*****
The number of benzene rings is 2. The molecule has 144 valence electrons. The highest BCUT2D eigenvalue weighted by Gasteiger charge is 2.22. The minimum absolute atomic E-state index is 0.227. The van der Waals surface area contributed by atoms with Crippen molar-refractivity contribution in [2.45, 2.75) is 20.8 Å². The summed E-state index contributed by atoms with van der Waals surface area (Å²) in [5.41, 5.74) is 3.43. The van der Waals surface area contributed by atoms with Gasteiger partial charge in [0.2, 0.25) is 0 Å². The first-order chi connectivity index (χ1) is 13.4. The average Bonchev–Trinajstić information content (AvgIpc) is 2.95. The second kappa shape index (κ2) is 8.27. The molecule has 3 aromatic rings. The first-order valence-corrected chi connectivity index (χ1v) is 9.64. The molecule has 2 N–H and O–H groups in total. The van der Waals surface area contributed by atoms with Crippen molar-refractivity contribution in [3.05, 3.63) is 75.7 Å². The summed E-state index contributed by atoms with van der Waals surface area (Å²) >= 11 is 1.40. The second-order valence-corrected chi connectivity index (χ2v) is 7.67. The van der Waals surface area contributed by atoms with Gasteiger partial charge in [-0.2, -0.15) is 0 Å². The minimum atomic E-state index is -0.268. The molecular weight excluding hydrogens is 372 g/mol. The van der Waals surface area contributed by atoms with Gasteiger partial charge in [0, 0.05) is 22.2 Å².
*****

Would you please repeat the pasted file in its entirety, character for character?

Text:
The number of benzene rings is 2. The molecule has 144 valence electrons. The highest BCUT2D eigenvalue weighted by Gasteiger charge is 2.22. The minimum absolute atomic E-state index is 0.227. The van der Waals surface area contributed by atoms with Crippen molar-refractivity contribution in [2.45, 2.75) is 20.8 Å². The summed E-state index contributed by atoms with van der Waals surface area (Å²) in [5.41, 5.74) is 3.43. The van der Waals surface area contributed by atoms with Gasteiger partial charge in [0.2, 0.25) is 0 Å². The first-order chi connectivity index (χ1) is 13.4. The average Bonchev–Trinajstić information content (AvgIpc) is 2.95. The second kappa shape index (κ2) is 8.27. The molecule has 3 aromatic rings. The first-order valence-corrected chi connectivity index (χ1v) is 9.64. The molecule has 2 N–H and O–H groups in total. The van der Waals surface area contributed by atoms with Crippen molar-refractivity contribution in [3.05, 3.63) is 75.7 Å². The summed E-state index contributed by atoms with van der Waals surface area (Å²) >= 11 is 1.40. The second-order valence-corrected chi connectivity index (χ2v) is 7.67. The van der Waals surface area contributed by atoms with Gasteiger partial charge in [-0.2, -0.15) is 0 Å². The minimum atomic E-state index is -0.268. The molecular weight excluding hydrogens is 372 g/mol. The van der Waals surface area contributed by atoms with Gasteiger partial charge in [0, 0.05) is 22.2 Å².